I've been reading a bit about some of the 19th-century Catholic figures who anticipate the kinds of thinking on Church-state relations here in America found in the likes of Fr. John Courtney Murray, S.J., Jacques Maritain and contemporary post-Vatican II Catholics like Michael Novak, Kenneth Whitehead, George Weigel, Joseph Bottum and the late Fr. Richard J. Neuhaus on Church-state relations here in America.
This includes Irish champions of American assimilationism in the 19th-century like Archbishop Ireland of St. Paul, MN (pictured left), and the prophet of Americanism, Fr. Isaac Hecker (pictured below, right), a Catholic convert from Protestantism and one-time Transcendentalist and ex-Redemptorist who founded the Paulists, a congregation of priests without vows dedicated to working among Protestants. Henri Daniel-Rops (quoted by Geoffrey Hull in The Banished Heart) describes Hecker thus:
A strong personality, whom some regarded as a superman and a saint even during his lifetime, Father Hecker was hostile to book learning, almost impervious to logical argument, but of uncommon energy and generosity. He was, moreover, a mystic, believed himself to be guided directly by the Holy Ghost, and was therefore little inclined to attach much importance to tradition and hierarchical institutions.Hecker was an indefatigable promoter of Americanism and the reconciliation of Catholicism with American democracy and the separation of Church and state. The American Catholic hierarchy was suspected by Rome of harboring many bishops sympathetic to these ideas, which were termed "Americanism" and condemned by Pope Leo XIII in his encyclical Longinqua Oceani (1895). Leo's efforts, however, were undercut by the likes of Cardinal Gibbons, who simply denied that anyone in the American Church held the condemned views.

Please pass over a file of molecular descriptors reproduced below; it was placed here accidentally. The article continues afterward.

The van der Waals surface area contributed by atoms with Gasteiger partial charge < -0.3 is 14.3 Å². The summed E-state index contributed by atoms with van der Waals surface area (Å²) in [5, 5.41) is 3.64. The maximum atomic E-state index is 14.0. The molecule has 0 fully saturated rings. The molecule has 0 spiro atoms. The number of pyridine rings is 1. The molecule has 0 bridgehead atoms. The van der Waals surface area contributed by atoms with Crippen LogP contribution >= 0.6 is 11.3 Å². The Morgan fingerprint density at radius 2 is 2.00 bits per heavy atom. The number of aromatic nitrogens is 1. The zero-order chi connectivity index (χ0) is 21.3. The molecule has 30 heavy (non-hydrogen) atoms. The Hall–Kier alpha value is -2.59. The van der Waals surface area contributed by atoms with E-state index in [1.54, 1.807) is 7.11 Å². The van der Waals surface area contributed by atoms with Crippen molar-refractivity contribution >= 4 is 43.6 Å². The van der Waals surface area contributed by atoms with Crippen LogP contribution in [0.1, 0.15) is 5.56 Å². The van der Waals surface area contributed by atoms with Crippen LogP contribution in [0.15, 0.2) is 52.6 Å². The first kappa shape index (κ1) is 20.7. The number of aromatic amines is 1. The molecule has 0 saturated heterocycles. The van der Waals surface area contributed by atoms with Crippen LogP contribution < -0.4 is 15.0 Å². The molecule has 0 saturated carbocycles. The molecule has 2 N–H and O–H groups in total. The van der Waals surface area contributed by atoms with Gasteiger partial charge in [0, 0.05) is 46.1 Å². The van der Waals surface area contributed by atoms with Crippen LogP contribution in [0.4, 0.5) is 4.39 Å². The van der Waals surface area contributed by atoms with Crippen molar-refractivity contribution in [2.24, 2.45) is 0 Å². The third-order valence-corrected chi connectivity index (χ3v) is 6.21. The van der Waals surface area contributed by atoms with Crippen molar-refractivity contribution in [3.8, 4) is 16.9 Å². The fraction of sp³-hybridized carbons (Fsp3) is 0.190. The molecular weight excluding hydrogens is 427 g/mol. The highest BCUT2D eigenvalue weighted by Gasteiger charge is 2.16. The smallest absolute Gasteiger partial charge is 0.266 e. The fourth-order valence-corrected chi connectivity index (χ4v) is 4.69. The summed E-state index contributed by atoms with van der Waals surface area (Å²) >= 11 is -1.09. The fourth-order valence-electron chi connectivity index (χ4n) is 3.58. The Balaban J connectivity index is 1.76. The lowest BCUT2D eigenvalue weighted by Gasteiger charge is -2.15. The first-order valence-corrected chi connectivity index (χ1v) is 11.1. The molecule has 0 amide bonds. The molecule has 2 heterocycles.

It's instructive to see how strategies were then employed by opponents of the Vatican , which we find in abundant use today; as well as to examine the sorts of things that were being asserted by Rome. Leo XIII described both the positive (seductive) aspects of the American experiment, as well as the negative, corrosive aspects. In Longinqua Oceani, he writes:
For the Church amongst you, unopposed by the Constitution and government of your nation, fettered by no hostile legislation, protected against violence by the common laws and the impartiality of the tribunals, is free to live and act without hindrance. Yet, though all this is true, it would be very erroneous to draw the conclusion that in America is to be sought the type of the most desirable status of the Church, or that it would be universally lawful or expedient for State and Church to be, as in America, dissevered and divorced.In an Apostolic Letter to Cardinal Gibbons (January 22, 1899), Leo XIII rejected the Americanist view that
[t]hat in order the more easily to bring over to Catholic doctrine those who dissent from it, the church ought to adapt herself somewhat to our advanced [American] civilization, and, relaxing her ancient rigour, show some indulgence to modern popular theories and methods.In the intervening years between the uncooperative clerical Irish Mafia and promoters of Americanism in the Vatican II era, however, there were decades dominated by staunchly orthodox prelates such as Archbishops Hayes and Spellman of New York, and McIntyre of Los Angeles. As Hull comments in the aforementioned work: "But like its more lethal contemporary, Modernism, Americanism hibernated for some sixty years until the American political and economic domination of Western Europe afforded it an opportunity to reassert itself with a vengeance during the Second Vatican Council."
- "Who's Betraying Tradition: The Grand Dispute" (Musings, June 2, 2011)
- "George Weigel vs. pre-V2 teaching on Social Kingship of Christ" (Musings, June 16, 2011)
- "Dr. Thomas Pink responds to Fr. Rhonheimer" (Musings, August 5, 2011).